Manga Pioneer Tokyopop Celebrates Ten Years in the Business! (Along with a Surprise?!)

Tokyopop Celebrates Ten Years in the Manga Industry and Announces New Ratings System!

The First Issue of
MixxZine, August 1997

Tokyopop (once known as Mixx) celebrated their ten-year anniversary on February the 20th of this year. Tokyopop is one of the pioneers of the North American Manga industry , beginning with Mixxzine, a bi-monthly manga magazine back in August 1997. And what was the first manga that it featured? Sailor Moon, of course! And it could not have come at a better time. The show had just been resurrected on the USA network after its initial cancellation, and fans were finally able to enjoy the show along with the stories that served as the basis for the show. The magazine also served as one of the spark plugs that has eventually led to the “manga boom” we have seen in the last few years. Manga is now no longer just limited to the comic book stores, but can now be found nearly anywhere you can find a book, making it a lot easier for fans to access the series they love to read! Many bookstores in the beginning used to place these books in a special section amongst the comics or humor novels, but now nearly all of the brick and mortar stores have a special section devoted to manga and/or graphic novels. Tokyopop has since blossomed into a company distributing hundreds of titles in both English and German all through North America and Europe. They are also not just about Japanese manga anymore, having released many manwha titles as well as Cine-Manga, graphic novels based on popular tv shows and movies (that are not always Japanese in nature). Tokyopop is one of the leading publishers of “homegrown” manga, with artists and authors from outside Japan creating entirely new original series!

The Sailor Moon Manga
was published in 1998,
as the first of Mixx’s
three “Pocket Mixx”
novel series.
The other two
were Magic Knight
Rayearth and Parasyte.

Sadly, their translations of the Sailor Moon manga had mixed opinions. Many fans did not agree with the way certain things were translated into English, from small annoyances like Usagi’s name being translated to “Bunny” to large ones such as attacks like Sailor Saturn’s “Death Reborn Revolution” being translated to “Death Ribbon Revolution!” The manga went out of print May 2nd , 2005 . There was talk at Anime Boston 2005 from Tokyopop how they would like to re-release the series (along with other companies that were there with respect to the anime). In North America at least, the manga was probably one of the last (if not the last) of all the Sailor Moon property licences to expire. It is unknown whether they had intended to release a new, revised translation of the old manga, or whether they had intended to release the newer updated versions that came out around the time of PGSM.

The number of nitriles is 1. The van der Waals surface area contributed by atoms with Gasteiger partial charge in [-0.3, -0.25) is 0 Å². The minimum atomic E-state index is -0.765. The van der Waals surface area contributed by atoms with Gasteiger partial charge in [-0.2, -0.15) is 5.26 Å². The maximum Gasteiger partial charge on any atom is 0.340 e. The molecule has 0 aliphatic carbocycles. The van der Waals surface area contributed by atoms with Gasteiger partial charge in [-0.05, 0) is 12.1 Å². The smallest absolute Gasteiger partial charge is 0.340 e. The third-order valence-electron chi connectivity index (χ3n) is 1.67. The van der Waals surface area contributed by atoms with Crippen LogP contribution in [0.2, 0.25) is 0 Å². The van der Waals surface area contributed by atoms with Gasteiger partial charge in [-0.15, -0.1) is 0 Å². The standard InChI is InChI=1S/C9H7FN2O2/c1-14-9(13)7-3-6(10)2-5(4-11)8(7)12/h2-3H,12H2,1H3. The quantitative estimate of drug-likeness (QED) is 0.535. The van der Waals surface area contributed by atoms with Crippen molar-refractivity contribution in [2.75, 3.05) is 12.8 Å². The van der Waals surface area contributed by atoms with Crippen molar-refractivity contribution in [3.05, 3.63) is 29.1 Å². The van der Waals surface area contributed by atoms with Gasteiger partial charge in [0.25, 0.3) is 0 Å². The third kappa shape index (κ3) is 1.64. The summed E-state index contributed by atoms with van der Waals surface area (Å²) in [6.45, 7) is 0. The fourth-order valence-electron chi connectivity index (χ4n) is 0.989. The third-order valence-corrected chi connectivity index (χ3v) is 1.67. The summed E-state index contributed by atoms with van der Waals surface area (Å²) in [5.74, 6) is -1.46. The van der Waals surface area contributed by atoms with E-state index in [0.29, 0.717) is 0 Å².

With the ten year anniversary of Tokyopop came a surprise! Tokyopop was back then a pioneer also in the ratings of graphic novels, and has announced a new system of ratings for the books, in a bid to create a similar ratings system to that of the ESRB for video games. There are five categories, and here is the short version: A = all ages, Y = youth over the age of ten, T = teens ages 13 and older, OT = “Older Teen” 16 and up, and M = “Mature” – over 18 only! There is a link on their release to a PDF that gives a more comprehensive breakdown; right down to the words that you can expect to see in those categories and what sorts of graphical representations will be in the book.

So now, for the first time on this site, we’re going to try to stir up a discussion! Do you think Manga needs to be rated? Why or why not? Here’s what we think, post your thoughts in the comments!